Ernest Hemingway's "The Old Man and the Sea"

Ernest Hemingway 1939
On this date in 1952, Earnest Hemingway's The Old Man and the Sea was first published. The first draft of the short novel was written by Hemingway in eight weeks. It would become his most famous work. He was awarded the Pulitzer Prize for Fiction in 1953 and a Nobel Prize in Literature in 1954 for his work.

The Old Man and the Sea tells the story of an aging fisherman's struggle with a giant marlin and his friendship with a young villager boy.

The novel has been adapted for the screen in a 1958 film starring Spencer Tracy and a 1990 television miniseries starring Anthony Quinn.

It is often included in high school American Literature curriculums.

Hemingway was born on July 21, 1899 in Oak Park, Illinois. Often called Papa, Hemingway's dynamic personality would lead him to many adventures. He served in the military during World War I and as a war correspondent in World War II.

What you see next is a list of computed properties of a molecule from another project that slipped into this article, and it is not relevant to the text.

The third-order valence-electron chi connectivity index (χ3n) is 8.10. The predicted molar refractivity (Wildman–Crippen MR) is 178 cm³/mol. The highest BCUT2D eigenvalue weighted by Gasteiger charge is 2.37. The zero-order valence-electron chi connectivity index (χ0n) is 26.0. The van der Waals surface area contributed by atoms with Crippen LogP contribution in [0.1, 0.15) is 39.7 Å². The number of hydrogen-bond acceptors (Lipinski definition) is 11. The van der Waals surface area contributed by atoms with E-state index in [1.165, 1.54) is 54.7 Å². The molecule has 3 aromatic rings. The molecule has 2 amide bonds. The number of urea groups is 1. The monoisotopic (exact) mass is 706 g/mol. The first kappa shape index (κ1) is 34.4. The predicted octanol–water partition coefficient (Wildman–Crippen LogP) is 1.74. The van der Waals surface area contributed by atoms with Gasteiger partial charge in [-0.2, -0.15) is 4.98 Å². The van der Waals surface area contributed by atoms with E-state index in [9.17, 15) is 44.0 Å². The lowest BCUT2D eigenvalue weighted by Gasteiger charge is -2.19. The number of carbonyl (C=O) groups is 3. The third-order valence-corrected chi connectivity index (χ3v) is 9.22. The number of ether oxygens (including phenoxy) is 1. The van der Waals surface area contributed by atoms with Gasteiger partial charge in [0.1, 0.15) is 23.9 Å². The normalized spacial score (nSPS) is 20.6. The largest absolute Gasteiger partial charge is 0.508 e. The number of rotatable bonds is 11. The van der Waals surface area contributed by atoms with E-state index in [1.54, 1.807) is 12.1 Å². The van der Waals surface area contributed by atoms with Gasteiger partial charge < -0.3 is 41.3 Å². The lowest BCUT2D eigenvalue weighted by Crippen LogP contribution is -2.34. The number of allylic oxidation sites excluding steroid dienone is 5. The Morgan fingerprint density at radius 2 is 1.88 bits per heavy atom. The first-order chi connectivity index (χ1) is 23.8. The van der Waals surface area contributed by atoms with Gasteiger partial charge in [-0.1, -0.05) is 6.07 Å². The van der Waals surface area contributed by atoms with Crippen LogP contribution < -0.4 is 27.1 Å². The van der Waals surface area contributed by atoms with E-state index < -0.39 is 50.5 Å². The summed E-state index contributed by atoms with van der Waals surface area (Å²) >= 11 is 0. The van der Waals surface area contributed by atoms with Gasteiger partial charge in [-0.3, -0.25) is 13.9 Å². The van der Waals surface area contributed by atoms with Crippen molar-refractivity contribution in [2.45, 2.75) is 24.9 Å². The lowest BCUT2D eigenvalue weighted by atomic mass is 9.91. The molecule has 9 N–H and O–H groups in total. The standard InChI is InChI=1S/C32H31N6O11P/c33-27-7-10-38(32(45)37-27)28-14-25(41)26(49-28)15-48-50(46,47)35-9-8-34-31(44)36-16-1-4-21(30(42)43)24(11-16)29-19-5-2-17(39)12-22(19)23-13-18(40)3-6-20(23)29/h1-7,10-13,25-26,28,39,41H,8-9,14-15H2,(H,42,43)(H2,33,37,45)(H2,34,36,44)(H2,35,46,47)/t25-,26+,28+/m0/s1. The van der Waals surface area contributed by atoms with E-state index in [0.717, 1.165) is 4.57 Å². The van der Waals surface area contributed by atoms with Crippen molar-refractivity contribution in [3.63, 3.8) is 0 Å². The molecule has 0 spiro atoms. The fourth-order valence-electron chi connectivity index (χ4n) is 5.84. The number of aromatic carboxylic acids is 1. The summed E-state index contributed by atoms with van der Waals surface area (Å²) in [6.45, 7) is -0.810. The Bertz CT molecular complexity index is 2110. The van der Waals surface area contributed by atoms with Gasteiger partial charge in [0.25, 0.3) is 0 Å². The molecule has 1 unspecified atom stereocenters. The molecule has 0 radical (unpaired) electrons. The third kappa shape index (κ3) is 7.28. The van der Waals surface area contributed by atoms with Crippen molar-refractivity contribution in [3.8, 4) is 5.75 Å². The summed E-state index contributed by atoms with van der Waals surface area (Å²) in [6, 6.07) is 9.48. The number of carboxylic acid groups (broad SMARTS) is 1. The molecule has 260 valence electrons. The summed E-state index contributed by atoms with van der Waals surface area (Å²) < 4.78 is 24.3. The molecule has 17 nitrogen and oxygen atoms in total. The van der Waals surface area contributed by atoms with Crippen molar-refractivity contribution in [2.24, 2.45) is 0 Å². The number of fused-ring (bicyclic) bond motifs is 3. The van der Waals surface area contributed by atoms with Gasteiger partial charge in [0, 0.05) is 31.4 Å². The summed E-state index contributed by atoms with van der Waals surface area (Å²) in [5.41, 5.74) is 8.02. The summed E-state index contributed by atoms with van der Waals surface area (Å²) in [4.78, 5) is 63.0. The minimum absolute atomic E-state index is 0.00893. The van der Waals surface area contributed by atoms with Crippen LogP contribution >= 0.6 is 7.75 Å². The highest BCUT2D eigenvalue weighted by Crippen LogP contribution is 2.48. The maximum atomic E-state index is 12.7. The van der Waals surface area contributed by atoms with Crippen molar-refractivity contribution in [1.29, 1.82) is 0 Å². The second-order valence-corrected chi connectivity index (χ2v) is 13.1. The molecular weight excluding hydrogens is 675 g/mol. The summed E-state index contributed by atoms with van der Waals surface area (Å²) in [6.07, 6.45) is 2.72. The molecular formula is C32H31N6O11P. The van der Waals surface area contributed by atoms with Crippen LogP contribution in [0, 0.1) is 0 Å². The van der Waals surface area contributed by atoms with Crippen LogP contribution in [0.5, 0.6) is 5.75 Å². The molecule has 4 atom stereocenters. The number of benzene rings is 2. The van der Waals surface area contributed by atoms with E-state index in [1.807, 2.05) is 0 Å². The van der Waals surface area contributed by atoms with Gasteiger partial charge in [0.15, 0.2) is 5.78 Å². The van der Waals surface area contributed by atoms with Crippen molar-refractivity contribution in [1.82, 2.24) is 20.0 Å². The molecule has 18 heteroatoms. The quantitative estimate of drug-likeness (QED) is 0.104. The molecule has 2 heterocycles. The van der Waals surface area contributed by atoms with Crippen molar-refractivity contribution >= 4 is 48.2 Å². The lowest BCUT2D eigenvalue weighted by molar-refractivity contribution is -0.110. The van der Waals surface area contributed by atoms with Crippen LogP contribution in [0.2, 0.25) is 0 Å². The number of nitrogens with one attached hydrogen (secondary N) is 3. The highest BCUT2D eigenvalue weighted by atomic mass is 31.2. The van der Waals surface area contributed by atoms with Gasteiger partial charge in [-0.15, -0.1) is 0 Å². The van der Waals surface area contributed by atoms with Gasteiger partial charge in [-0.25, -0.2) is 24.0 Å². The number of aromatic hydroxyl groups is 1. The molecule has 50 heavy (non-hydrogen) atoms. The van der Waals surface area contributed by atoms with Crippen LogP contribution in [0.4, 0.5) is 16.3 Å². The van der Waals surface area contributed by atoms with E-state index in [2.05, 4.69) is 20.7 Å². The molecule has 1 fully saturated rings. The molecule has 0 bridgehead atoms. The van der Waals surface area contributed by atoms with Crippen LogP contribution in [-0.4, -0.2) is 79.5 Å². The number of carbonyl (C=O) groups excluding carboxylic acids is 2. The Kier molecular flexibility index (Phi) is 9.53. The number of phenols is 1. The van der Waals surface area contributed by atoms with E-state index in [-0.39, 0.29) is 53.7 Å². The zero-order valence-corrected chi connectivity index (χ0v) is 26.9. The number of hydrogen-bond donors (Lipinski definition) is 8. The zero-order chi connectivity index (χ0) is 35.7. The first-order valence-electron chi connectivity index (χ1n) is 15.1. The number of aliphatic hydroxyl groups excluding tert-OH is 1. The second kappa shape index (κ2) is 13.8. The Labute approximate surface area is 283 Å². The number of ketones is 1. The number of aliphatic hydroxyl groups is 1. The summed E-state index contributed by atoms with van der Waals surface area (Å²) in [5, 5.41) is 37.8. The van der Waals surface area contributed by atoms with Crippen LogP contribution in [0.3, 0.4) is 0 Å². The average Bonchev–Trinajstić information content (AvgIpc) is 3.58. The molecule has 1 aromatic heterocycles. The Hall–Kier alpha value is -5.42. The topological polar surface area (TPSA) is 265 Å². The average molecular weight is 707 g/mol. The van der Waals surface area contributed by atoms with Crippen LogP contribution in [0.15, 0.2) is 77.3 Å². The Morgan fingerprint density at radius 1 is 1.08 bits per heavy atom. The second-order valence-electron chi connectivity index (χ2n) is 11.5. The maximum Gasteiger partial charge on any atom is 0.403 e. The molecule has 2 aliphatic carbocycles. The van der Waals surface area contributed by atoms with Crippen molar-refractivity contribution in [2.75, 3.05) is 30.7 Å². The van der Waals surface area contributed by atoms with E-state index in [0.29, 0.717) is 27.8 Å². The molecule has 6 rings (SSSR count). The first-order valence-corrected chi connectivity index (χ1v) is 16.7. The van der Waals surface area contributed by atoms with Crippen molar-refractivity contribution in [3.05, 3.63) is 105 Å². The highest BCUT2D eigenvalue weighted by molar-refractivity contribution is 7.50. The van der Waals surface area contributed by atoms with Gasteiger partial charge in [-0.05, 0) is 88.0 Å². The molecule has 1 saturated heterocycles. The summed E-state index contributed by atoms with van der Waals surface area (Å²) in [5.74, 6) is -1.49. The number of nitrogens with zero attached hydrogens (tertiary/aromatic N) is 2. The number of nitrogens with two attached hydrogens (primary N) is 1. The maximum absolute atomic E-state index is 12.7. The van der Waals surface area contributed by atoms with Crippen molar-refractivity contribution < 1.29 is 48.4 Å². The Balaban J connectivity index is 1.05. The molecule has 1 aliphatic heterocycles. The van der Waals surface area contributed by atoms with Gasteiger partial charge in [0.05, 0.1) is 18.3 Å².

Hemingway married four times and traveled around the world maintaining residences in Venice, Paris, and Cuba. After leaving Cuba, he bought a home in Ketchum, Idaho where after battling years of physical ailments and alcoholism, he took his life on July 2, 1961.

An inscription on a memorial to Ernest Hemingway just North of Sun Valley reads:

Best of all he loved the fall
the leaves yellow on cottonwoods
leaves floating on trout streams
and above the hills
the high blue windless skies

Now he will be a part of them forever.

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